Slowing down has its reason and it works Some are over aggressive. I always did my long runs at Easy pace (as Daniels suggests) but would have plenty of fast finish workouts.
When I was racing 8 min/mi in the marathon - long runs started at 9:30 and finished at 9:00 on normal long runs or just under 8 on fast finish long runs.
Of course, this makes long runs easy - but the rest of the weekly mileage is there, and the speedwork will be done on speedwork days! If you are focusing on long runs as the cornerstone of your training, they should be done faster than easy (like seen in Pfizinger) but still quite a lot slower than marathon pace.
Take home message : It should feel easy - but not painfully slow. HOWEVER keep in mind that many runners go too fast when they should be going easy and they pay for it in their marathon RESULT. (Remember, heroic results mean more than heroic training!) Not that they won't finish, or even won't have a good time, but not what it could have been. Make sure you know the distinction in your mind! For me, an easy paced run refreshes me and does not tire even in the slightest.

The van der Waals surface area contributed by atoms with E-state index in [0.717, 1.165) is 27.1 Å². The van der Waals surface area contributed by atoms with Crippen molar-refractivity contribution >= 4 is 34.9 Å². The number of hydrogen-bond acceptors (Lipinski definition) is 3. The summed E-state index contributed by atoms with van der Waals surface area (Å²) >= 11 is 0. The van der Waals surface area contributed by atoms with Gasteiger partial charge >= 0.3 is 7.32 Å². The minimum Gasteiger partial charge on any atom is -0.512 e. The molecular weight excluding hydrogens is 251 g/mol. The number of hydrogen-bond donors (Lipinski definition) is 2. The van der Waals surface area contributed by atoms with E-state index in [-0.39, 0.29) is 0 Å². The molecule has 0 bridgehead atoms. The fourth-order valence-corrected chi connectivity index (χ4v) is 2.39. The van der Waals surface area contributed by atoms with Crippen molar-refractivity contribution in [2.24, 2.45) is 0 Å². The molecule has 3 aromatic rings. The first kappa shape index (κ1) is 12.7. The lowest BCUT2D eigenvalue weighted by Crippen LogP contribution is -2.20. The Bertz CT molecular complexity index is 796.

Daniels suggest basing this on CURRENT race pace not goal pace. Run a 10k, find your VDOT, and get your training numbers - because GOAL pace could leave you training too slow if you are being conservative because you are lower mileage than optimal, or injured if you have an aggressive goal counting on increased fitness. Maybe food for thought in future. Worked for me anyway, in taking an hour forty-five off my marathon time - so far ;)
Edited by: FASTERMOMMY at: 2/23/2011 (14:27)
Boston Qualified Marathoner as of 2009!
Daniels Running Formula (Jack Daniels) ROCKS!